At our office, we specialize in Gonstead, a well rounded technique created by Clarence S. Gonstead that is a diagnostic tool and an adjusting technique. Since there are many different causes and types of low back pain, it is our job to figure out the cause and the best way to help with low back pain. At our office there are specific things we look for when a patient comes in with low back pain such as:


1)“Hot Spots”

Sometimes the spine can have areas with redness, swelling, heat, and inflammation which point to a ‘stuck’ segment. The hand held instrument Delta-T or a Nervoscope is designed to detect temperature changes on the surface of the skin and provide objective proof of heat and inflammation.

We use the Delta T/Nervoscope along the low back and hips to find areas of higher temperature which means there is inflammation. We commonly find these ‘hot spots’ are also painful  and have less motion when touched.


2)Areas of the spine that are ‘stuck’

    • An important part of the analysis for treating low back pain is looking for those ‘stuck spots’ that are fixated, aren’t moving well, or cause pain when moving. We spend time palpating the joints of the low back and hips, comparing the movement between each segment of the spine to see which spots aren’t moving well.



    • Did you know that there are different types of pain? Dull, achy, sharp, stabbing, tingling, and burning are all variations of pain and have a different meaning when doing a diagnosis. Part of our analysis is to determine what kind of pain it is and where the pain is.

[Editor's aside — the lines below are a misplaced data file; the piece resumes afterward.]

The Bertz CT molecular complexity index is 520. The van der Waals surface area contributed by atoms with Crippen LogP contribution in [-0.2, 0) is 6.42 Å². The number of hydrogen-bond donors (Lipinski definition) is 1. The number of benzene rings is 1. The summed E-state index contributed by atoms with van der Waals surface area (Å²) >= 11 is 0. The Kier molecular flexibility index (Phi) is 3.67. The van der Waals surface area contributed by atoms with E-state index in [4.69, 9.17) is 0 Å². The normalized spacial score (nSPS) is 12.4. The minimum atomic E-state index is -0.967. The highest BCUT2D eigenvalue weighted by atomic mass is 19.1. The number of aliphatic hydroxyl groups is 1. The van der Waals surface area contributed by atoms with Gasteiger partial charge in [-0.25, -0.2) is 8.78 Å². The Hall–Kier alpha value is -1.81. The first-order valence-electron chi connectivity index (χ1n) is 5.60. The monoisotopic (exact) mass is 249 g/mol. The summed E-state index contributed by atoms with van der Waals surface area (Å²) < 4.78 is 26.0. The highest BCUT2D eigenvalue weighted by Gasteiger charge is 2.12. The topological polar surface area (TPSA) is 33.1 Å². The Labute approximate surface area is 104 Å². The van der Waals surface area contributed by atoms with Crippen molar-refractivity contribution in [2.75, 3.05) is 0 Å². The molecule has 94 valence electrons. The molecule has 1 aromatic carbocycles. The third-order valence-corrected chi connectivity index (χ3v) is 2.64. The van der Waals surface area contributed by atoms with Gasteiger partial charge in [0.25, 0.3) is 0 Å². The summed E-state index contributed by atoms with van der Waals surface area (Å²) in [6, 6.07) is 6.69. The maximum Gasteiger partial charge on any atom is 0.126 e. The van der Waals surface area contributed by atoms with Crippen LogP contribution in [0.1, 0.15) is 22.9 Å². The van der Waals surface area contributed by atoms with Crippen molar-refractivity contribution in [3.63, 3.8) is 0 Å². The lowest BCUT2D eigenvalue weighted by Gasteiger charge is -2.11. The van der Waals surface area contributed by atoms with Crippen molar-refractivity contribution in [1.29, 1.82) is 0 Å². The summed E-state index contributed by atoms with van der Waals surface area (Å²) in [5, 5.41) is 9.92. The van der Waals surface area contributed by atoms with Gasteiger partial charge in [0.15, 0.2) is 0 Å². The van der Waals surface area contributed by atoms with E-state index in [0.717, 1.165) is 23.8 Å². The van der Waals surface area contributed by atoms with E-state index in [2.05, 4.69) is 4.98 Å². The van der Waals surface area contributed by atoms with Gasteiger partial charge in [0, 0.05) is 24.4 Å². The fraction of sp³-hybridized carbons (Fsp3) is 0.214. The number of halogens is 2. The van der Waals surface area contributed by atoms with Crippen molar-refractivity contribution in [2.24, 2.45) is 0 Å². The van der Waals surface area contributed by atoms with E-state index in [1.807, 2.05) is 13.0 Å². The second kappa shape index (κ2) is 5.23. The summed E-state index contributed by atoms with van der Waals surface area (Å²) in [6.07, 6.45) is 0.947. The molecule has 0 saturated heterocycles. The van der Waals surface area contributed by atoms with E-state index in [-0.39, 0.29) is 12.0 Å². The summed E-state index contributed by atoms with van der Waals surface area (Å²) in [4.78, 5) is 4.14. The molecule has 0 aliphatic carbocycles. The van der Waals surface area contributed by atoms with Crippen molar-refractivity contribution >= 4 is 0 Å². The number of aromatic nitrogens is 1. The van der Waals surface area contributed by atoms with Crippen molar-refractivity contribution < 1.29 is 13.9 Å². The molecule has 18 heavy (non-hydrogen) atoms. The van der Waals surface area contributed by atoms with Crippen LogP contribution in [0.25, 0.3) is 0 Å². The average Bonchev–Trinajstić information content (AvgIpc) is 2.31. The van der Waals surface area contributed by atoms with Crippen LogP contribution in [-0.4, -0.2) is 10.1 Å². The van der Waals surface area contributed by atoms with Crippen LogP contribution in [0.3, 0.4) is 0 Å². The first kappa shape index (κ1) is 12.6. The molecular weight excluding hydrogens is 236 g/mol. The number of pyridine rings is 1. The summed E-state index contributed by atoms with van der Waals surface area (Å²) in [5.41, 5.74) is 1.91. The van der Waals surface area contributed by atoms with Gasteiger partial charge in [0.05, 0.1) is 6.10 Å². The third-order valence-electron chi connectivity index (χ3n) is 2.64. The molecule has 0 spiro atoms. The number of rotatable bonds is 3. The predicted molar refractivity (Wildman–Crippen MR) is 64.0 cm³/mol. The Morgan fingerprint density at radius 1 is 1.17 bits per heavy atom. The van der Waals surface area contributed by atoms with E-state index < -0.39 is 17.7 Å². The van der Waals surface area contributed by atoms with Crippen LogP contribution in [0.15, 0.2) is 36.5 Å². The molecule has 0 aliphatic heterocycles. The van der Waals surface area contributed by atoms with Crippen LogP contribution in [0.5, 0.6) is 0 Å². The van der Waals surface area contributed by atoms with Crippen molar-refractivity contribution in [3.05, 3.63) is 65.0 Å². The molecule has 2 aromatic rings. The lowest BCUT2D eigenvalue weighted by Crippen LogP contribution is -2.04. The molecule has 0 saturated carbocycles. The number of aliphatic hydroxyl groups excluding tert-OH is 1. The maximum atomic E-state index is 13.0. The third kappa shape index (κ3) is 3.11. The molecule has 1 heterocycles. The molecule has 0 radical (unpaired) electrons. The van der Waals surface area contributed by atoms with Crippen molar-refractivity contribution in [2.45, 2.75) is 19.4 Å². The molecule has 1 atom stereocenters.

4)Scar tissue

With chronic low back pain, we often feel a heavy buildup of fibrous scar tissue along the muscles of the spine near the low back. This can feel like rope or knots when palpating the muscles. The body uses scar tissue fibers as ‘glue’ to help stabilize parts of the body that are weakened such as with a whiplash injury, or due to repetitive injury and microtraumas with improper healing like poor posture.


5)Tight muscles or ligaments

There are many muscles and ligaments around the low back that provide support as well as allow motion. We look for tight muscles and ligaments that can create tension in the low back causing pain. We use gentle pressure with palpation and specific stretches of certain muscles and ligaments to determine which areas are tight.


6)Positive Signs with Orthopedic Testing

We  use selected orthopedic testing to help determine the cause of low back pain. We are looking for an increase of pain, tingling, numbness, or weakness when performing the orthopedic tests to help diagnose conditions such as sacroiliac joint dysfunction, nerve compression, sciatica, disc bulges/herniations, etc.


7)X-Ray Imaging or MRI

An advantage for some patients that come in with x-ray or MRI’s from previous doctors is the benefit of being able to ‘peek under the hood’. We use imaging of the spine for valuable information such as the ability to see details of the bones, any abnormalities, and the overall structure of the spine.

Gonstead X-Ray analysis is used to  determine the misalignments of the low back, hips, and for  scoliosis.


8)Postural analysis

  • It is important to consider the posture of how a person sits or stands because most people are performing those actions roughly 40-60% of the day. When looking at a person’s natural posture, we are able to see what parts are under more stress such as the feet, knees, low back, or hips. We use strengthening exercises to build stability in the lower body to reduce and prevent low back pain.


9)Wear and tear of Shoes

  • Did you know that the way the soles of the shoe wear out can tell a lot about how a person walks, runs, and even if they drag their feet? We look at shoes for signs of even wear, angle, and severity (how much of the rubber has worn out) between the left and right shoe.


10)Leg Lengths

  • It is normal for people to have discrepancies between body parts such as hands, arm length, and legs. For most people, these minor differences are so small that there is no effect on the body. In cases where one leg is significantly different in length than the other like >3-5mm, it can increase stress and cause low back pain.